(Once again, Gary's Slippery skill proved to be a life saver. He was able to sneak past the hordes of Crowz and Walkers unmolested and so reached the exit with ease.)

CONCLUSION. This was the first time I'd used these particular Survivors in a game of Zombicide and the first time I'd used the Murder of Crowz expansion set. Although it was a relatively short game (just 12 Turns) I connected with the characters and quickly grew to like them, especially Elsa, who was my personal favourite. I wanted them all to survive. In almost every zombie apocalypse game I play I want the humans to survive. So, I felt really bad at losing Dakota and Ross. The death of Ross was inevitable after his very average shooting in Turn 9. If only he could have killed one more Runner, he would have survived as I'd have had the two remaining Runners splitting their attacks between Gary and Ross so that each of them took one wound. As it was, with three Runners attacking Gary or Ross one of them had to die. It was my choice and I chose Ross because I felt Gary had a better chance of surviving the encounter.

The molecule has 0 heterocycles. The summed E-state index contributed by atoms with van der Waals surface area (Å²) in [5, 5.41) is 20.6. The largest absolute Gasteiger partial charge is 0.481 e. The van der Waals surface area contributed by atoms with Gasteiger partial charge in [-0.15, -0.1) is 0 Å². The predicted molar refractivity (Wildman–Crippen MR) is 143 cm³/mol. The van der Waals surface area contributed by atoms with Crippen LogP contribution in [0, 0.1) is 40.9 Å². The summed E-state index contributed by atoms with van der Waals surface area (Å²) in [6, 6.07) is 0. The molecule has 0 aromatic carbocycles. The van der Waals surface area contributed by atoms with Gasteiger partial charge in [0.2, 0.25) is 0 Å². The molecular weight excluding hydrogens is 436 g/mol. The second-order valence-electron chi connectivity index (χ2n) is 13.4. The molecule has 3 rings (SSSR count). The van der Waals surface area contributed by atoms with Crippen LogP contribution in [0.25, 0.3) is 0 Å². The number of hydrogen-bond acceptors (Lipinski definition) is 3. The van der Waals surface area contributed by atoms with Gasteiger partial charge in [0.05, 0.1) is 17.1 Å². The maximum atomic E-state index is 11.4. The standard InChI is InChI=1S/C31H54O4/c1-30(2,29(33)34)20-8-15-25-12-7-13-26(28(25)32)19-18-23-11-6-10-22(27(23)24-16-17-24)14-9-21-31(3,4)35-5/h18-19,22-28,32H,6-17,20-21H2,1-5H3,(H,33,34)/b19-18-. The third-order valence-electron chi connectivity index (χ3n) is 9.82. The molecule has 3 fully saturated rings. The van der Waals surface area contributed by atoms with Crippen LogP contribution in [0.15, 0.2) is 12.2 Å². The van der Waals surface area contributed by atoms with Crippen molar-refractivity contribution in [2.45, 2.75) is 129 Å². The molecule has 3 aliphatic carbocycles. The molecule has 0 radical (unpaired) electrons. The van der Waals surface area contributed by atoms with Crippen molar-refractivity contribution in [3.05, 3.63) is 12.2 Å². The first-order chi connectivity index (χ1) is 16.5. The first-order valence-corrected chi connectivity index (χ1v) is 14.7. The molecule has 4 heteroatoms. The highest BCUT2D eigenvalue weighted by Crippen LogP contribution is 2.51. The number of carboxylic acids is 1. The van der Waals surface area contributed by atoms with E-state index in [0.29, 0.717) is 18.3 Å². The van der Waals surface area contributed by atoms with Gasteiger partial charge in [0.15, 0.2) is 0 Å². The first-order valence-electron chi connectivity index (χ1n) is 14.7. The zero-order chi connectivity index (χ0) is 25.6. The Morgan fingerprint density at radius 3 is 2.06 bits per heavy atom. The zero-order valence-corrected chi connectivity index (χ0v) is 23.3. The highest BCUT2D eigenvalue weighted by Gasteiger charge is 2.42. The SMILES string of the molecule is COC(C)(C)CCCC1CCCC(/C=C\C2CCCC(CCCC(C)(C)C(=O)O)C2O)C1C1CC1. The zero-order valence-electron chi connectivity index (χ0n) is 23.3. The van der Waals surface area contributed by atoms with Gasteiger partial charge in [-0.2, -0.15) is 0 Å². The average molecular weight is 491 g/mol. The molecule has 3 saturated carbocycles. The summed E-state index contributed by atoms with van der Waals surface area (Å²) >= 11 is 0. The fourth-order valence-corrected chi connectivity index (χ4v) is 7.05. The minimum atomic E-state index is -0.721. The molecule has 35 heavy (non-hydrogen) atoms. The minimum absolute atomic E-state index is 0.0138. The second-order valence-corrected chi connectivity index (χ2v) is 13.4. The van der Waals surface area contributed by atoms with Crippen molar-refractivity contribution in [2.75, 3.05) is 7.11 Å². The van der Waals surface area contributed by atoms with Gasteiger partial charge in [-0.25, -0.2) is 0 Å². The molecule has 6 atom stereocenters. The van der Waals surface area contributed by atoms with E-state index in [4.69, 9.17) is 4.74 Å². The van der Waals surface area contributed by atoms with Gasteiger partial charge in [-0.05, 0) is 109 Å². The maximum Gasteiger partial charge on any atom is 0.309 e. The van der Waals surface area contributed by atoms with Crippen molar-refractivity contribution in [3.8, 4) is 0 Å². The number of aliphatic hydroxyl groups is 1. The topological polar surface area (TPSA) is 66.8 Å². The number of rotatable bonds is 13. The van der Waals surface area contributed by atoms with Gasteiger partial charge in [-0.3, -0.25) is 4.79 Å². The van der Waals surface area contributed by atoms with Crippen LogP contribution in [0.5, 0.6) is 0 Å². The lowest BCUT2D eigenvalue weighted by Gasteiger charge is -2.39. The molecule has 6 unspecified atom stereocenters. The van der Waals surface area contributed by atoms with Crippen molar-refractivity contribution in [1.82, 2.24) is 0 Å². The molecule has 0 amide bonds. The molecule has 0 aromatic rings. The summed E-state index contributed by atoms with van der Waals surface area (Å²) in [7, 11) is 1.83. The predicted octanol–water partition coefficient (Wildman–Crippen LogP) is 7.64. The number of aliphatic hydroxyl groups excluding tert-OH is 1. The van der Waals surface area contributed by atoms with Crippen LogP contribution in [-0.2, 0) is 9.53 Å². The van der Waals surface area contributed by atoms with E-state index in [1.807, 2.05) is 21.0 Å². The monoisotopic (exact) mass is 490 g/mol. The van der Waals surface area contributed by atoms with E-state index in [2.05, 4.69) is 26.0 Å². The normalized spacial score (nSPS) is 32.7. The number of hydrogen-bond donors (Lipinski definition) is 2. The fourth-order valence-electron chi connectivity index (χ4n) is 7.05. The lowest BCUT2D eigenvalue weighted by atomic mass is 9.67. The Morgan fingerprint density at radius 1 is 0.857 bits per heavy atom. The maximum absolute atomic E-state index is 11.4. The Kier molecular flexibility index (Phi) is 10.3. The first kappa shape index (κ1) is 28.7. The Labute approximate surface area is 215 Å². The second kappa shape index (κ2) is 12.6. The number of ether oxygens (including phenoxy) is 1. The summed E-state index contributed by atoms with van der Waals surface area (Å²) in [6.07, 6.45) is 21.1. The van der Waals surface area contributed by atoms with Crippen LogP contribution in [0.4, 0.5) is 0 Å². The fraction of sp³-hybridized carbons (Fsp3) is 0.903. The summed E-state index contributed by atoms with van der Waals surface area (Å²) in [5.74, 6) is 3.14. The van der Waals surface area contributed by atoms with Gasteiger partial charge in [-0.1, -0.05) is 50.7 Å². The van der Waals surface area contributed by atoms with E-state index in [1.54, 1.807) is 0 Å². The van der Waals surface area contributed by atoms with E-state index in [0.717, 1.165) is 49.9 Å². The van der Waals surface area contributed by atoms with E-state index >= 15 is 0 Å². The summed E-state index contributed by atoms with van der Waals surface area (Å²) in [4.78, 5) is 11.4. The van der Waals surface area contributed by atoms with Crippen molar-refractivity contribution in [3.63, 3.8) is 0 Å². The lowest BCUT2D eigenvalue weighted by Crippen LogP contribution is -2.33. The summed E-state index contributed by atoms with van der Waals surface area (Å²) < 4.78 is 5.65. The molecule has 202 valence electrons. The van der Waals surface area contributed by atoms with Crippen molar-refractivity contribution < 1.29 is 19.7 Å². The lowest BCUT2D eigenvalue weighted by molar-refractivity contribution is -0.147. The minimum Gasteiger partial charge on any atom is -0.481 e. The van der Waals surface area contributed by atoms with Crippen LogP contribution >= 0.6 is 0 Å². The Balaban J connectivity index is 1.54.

The death of Dakota was tragic and nothing more than a bad turn of the cards. These things happen and you just have to accept it. It was a shame because up till then, she was doing the best out of the four humans.
Elsa and Gary survived thanks to having great starting skills. Elsa's Break-in skill proved very useful, allowing her to unlock doors automatically and silently and counting it as a free action. Gary began the game with the Slippery skill and that saved his life in the last two Turns of the game.